White House Makes Aggressive Opening Bid in Fiscal Slope Negotiations
By David Dayen
In the context of doing a deficit reduction deal at all, this is an extremely strong bid that Tim Geithner delivered to John Boehner today. Now we know why Boehner whined and cried all afternoon. Let's walk through it.
House Republicans said on Thursday that Treasury Secretary Timothy F. Geithner presented the House speaker, John A. Boehner, a detailed proposal to avert the year-end fiscal crisis with $1.6 trillion in tax increases over 10 years, an immediate new round of stimulus spending, home mortgage refinancing and a permanent end to Congressional control over statutory borrowing limits.
First, House Republicans leaked this because they're mad about it. Second, the proposal includes:
- $1.6 trillion in tax increases: we already knew that. But just to back this up, Gene Sperling and Jason Furman posted at the White House blog today saying that tax deductions simply won't get it done, and top marginal rates must go up.
- Immediate new stimulus: It's actually more stimulus than was already proposed, and it represents almost the entire unpassed portion of the American Jobs Act, about $200 billion in immediate fiscal accommodation.
- Home mortgage refinancing: That's basically the bill that would allow underwater homeowners whose loans aren't owned by the GSEs to access the same ability to refinance as those with GSE loans. Though banks are making lots of money off HARP 2.0, and gouging their customers into higher loans than the market rate, homeowners are still saving money off of the refis relative to their current payments, and this is reaching the significantly underwater.
- An end to the statutory debt limit: Geithner called for a process where Congress could disapprove of increasing the debt limit but the President could veto that, making it essentially meaningless. Now that's new, and it proposes simply ending the ability for Republicans to take the federal government hostage whenever they want to get long-held priorities. This is a great idea. The debt limit is stupid. The money has already been authorized by Congress and spent.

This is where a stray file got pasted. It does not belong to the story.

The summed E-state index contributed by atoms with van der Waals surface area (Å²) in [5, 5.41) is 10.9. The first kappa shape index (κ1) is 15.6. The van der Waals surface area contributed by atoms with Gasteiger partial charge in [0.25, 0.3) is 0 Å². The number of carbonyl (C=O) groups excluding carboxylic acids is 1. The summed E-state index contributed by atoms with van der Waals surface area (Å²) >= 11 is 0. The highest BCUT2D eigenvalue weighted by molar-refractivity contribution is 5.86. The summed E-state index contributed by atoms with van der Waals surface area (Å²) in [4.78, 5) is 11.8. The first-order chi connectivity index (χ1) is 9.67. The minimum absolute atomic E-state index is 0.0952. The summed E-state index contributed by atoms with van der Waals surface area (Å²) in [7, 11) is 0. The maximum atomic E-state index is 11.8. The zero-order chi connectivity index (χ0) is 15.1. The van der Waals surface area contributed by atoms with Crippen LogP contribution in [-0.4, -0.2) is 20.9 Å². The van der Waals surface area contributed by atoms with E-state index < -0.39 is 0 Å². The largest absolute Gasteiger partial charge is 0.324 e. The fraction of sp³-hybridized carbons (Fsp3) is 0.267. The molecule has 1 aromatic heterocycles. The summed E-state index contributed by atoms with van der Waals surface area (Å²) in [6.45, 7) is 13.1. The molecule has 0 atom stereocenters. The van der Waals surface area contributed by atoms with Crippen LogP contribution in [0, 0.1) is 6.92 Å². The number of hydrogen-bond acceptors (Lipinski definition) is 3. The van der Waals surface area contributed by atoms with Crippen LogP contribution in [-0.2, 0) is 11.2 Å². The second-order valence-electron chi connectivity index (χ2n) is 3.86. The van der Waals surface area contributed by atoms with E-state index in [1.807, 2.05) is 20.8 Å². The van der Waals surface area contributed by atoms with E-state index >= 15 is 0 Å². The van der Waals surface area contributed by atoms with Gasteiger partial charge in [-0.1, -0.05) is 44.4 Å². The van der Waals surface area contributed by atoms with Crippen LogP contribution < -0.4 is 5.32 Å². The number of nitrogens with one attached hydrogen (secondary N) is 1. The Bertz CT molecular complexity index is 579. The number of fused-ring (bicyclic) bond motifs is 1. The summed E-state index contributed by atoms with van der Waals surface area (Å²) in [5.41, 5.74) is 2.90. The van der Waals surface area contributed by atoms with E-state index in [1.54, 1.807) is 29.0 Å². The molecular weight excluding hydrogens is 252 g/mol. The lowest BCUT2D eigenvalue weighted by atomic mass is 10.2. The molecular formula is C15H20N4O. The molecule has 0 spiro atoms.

There's more, however:
In exchange for locking in the $1.6 trillion in added revenues, President Obama embraced $400 billion in savings from Medicare and other entitlements, to be worked out next year, with no guarantees.
He did propose some upfront cuts in programs like farm price supports, but did not specify an amount or any details. And senior Republican aides familiar with the offer said those initial spending cuts might well be outnumbered by upfront spending increases, including at least $50 billion in infrastructure spending, mortgage relief, an extension of unemployment insurance and a deferral of automatic cuts to physician reimbursements under Medicare.
The spending cuts are pretty minimal. The proposal counts previously passed spending cuts at $1.2 trillion (Republicans dispute this and call it $900 billion) into the $4 trillion in overall deficit reduction. It also counts the accounting trick of war funding savings from the drawdown in Iraq and Afghanistan. When you put that together with the $1.6 trillion in tax hikes, you're at only around $600 billion in total spending cuts in this round, $400 billion from health care programs, detailed in the FY2013 budget as mostly coming from provider cuts.